[Photographer, b. 1948, Baltimore, Maryland, lives in New York.]
Finding a photograph is often like picking up a piece from a jigsaw-puzzle box with the cover missing. There’s no sense of the whole. Each image is a mysterious part of something not yet revealed.
The camera is an excuse to be someplace you otherwise don’t belong. It gives me both a point of connection and a point of separation.
We know photographers make frames, but we deeply believe they can also create frameworks.
I’m deeply interested in the photograph as a record of an encounter and enjoy putting myself in a timeline of image-makers, alongside other travelers, such as anthropologists, colonists, missionaries, even tourists. I do that to emphasize subjectivity, rather than privilege any single perspective—I see myself as only one of many storytellers.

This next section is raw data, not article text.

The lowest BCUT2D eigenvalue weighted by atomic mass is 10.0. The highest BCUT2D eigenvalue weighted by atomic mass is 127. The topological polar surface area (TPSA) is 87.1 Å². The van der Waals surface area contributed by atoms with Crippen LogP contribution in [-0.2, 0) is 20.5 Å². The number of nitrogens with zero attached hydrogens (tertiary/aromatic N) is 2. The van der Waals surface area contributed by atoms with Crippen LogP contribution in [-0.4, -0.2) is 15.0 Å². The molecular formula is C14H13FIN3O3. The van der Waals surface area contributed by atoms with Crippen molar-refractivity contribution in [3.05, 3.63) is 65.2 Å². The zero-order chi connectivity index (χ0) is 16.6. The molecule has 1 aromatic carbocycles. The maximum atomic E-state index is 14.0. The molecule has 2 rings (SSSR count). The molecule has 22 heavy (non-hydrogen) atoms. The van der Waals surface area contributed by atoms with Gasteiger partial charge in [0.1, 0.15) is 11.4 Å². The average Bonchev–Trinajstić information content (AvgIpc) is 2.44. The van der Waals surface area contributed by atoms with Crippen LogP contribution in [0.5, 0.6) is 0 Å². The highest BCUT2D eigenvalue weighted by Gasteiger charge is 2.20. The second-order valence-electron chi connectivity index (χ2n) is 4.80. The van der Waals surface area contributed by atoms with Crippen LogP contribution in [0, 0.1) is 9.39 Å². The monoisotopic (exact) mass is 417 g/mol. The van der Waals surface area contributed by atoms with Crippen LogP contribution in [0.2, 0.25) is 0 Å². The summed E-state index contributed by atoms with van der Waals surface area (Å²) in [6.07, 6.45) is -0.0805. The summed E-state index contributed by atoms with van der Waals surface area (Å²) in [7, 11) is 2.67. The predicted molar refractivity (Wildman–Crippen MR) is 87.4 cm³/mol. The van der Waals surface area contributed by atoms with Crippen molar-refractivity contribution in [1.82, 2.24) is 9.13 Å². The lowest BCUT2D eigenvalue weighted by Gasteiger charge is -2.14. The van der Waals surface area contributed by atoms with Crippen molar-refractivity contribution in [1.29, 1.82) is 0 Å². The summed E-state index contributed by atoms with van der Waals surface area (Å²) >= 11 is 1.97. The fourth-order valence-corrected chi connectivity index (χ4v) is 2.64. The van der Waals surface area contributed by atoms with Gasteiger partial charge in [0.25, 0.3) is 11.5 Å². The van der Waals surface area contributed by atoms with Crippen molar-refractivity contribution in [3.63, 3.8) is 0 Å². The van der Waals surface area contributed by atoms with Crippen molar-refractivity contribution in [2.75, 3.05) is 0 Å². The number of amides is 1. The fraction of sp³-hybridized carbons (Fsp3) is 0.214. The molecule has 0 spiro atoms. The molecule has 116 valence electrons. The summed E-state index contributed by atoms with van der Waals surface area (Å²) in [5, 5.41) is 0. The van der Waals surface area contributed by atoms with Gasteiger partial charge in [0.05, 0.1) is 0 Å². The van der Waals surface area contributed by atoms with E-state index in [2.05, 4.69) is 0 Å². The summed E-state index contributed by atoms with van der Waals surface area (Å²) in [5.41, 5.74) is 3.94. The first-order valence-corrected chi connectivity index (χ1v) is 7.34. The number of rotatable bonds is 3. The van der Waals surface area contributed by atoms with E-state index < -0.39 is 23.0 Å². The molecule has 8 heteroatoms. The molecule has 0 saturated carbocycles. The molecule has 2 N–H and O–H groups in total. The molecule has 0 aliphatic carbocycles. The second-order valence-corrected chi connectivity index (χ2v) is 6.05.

I see myself in [the] tradition of encounter and witness—a “witness” that sees the photograph as evidence.
You look at photographs that freeze time, but then time moves.
What worries me is that we want to close down our relationship to the world at large. In other words, people’s instincts are overwhelmed by the amount of images, or they can't distinguish anymore between Rwanda or Bosnia or Somalia.
If Instagram had been available when I was working in Nicaragua in 1978, I’m sure I would have wanted to use it as a way of reporting directly from the streets during the insurrection.